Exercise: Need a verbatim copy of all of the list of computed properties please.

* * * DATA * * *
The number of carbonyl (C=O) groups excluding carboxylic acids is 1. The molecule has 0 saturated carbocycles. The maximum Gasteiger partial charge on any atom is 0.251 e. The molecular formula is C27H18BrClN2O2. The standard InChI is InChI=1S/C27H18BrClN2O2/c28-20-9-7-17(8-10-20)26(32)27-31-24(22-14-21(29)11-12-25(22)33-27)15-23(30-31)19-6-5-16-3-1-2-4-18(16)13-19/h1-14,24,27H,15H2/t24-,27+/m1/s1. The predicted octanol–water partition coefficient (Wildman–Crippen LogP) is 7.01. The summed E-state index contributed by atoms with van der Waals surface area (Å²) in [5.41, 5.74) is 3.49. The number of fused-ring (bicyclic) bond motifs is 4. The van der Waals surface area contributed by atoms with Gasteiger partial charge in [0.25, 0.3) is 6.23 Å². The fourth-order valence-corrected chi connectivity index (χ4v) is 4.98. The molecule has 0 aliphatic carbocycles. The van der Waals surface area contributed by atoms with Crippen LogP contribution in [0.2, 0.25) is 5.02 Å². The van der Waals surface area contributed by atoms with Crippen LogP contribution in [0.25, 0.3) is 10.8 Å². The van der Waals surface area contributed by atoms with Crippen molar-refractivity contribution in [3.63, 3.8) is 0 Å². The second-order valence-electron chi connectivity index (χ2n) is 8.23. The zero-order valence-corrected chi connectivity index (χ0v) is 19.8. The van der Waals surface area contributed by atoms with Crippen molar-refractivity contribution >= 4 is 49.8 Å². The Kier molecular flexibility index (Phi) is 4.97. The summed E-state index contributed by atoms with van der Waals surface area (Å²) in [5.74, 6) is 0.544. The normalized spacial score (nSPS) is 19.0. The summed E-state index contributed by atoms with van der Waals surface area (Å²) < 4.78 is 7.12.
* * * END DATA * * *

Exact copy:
The number of carbonyl (C=O) groups excluding carboxylic acids is 1. The molecule has 0 saturated carbocycles. The maximum Gasteiger partial charge on any atom is 0.251 e. The molecular formula is C27H18BrClN2O2. The standard InChI is InChI=1S/C27H18BrClN2O2/c28-20-9-7-17(8-10-20)26(32)27-31-24(22-14-21(29)11-12-25(22)33-27)15-23(30-31)19-6-5-16-3-1-2-4-18(16)13-19/h1-14,24,27H,15H2/t24-,27+/m1/s1. The predicted octanol–water partition coefficient (Wildman–Crippen LogP) is 7.01. The summed E-state index contributed by atoms with van der Waals surface area (Å²) in [5.41, 5.74) is 3.49. The number of fused-ring (bicyclic) bond motifs is 4. The van der Waals surface area contributed by atoms with Gasteiger partial charge in [0.25, 0.3) is 6.23 Å². The fourth-order valence-corrected chi connectivity index (χ4v) is 4.98. The molecule has 0 aliphatic carbocycles. The van der Waals surface area contributed by atoms with Crippen LogP contribution in [0.2, 0.25) is 5.02 Å². The van der Waals surface area contributed by atoms with Crippen LogP contribution in [0.25, 0.3) is 10.8 Å². The van der Waals surface area contributed by atoms with Crippen molar-refractivity contribution in [3.63, 3.8) is 0 Å². The second-order valence-electron chi connectivity index (χ2n) is 8.23. The zero-order valence-corrected chi connectivity index (χ0v) is 19.8. The van der Waals surface area contributed by atoms with Crippen molar-refractivity contribution >= 4 is 49.8 Å². The Kier molecular flexibility index (Phi) is 4.97. The summed E-state index contributed by atoms with van der Waals surface area (Å²) in [5.74, 6) is 0.544. The normalized spacial score (nSPS) is 19.0. The summed E-state index contributed by atoms with van der Waals surface area (Å²) < 4.78 is 7.12.